Kenilworth Castle Ornamental Garden
The site of an ornamental garden at Kenilworth Castle which may date back to the Medieval period. It certainly existed by 1575 when Queen Elizabeth I visited Kenilworth castle, but was gone by the mid 1600s. The present formal box garden was created in 1973. Review of Register entry recommended by Lovie as historical develop,ent insufficiently clear.
1 In the corner of the northern and western outer walls of the Castle, the Earl of Leicester made an ornamental garden which was completed in time for the visit made by Queen Elizabeth I in 1575. This garden was completely gone by mid-17th century. On the site is a formal garden (1973), with low geometrical box patterns set in turf and divided by gravel paths.
2 Excavation revealed 12th to 13th century and later medieval features, as well as 16th century.
3 Included in the SAM description for the castle under Monument No 21576 in 1996. The formal ornamental garden occupied an area of almost 1ha and was divided into quarters with the walks meeting at a fountain. A levelled terrace is visible parallel to the northern wall of the keep and this is believed to be the remains of a terraced walkway, originally 3m high, from which the gardens could be viewed.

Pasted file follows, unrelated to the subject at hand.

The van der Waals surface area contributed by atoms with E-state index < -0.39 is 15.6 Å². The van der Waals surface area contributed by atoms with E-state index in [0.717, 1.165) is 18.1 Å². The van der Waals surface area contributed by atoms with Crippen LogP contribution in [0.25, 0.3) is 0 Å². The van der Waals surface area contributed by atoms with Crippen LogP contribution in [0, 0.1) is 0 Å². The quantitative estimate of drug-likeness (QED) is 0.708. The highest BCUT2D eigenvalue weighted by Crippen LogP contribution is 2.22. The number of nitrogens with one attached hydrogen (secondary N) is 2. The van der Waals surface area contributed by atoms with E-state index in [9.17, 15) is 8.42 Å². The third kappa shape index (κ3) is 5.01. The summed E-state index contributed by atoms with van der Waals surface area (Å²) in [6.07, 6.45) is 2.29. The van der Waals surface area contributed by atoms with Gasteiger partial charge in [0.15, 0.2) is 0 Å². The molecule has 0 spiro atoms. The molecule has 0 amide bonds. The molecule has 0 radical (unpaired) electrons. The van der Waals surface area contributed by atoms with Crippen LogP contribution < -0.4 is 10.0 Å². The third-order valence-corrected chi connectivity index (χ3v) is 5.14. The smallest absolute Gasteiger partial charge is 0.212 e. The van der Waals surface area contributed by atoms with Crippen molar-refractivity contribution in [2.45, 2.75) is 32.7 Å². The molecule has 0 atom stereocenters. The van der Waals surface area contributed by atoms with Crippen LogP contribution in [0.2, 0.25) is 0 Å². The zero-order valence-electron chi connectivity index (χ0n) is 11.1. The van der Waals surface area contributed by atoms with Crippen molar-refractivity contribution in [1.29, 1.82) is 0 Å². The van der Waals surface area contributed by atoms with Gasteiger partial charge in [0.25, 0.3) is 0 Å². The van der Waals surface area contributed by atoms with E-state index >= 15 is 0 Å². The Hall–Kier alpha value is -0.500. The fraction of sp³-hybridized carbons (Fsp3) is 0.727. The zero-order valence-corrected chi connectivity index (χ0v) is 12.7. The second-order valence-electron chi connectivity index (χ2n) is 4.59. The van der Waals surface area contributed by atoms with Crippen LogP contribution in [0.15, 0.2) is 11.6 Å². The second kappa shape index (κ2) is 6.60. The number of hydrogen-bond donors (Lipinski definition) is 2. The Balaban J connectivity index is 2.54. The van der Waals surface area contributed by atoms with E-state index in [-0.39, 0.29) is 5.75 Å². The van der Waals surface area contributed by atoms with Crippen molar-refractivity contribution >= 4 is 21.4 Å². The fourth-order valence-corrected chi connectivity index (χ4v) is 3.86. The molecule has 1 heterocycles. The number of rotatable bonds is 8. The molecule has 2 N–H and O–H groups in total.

4 Lovie mentions small garden/orchard to N of Castle ruins and W of Gatehouse, with low box hedges and flower beds.
5 The original Elizabethan Garden was created by Robert Dudley for a visit by Queen Elizabeth I in 1575. Most of our knowledge of the original garden comes from a contemporary account written by Robert Laneham in August 1575. He vividly describes the area to the north of the castle keep as being divided into a system of compartments and grass walks bordered by sand, and filled with flowers, fragrant herbs and fruit trees. In the middle of it all stood a tall sculptured fountain topped by Dudley’s emblem of a ragged staff. The only known plan of the garden was published 81 years later by William Dugdale in 1656. In more recent times the garden area was under cultivation until the 1930s and then used as an orchard before the removal of trees in 1970 prior to excavations by Beric Morley. Resistance and magnetic survey, carried out by English Heritage recorded a number of features which were suggested as belonging to the original garden layout as well as the possible remains of a demolished tower in the northeast of the garden, which is depicted on a fresco of c.1620.
6 A recreated Elizabethan Garden opened in May 2009, using the account by Laneham as a guide. Advertised as ‘Fit for a Queen’.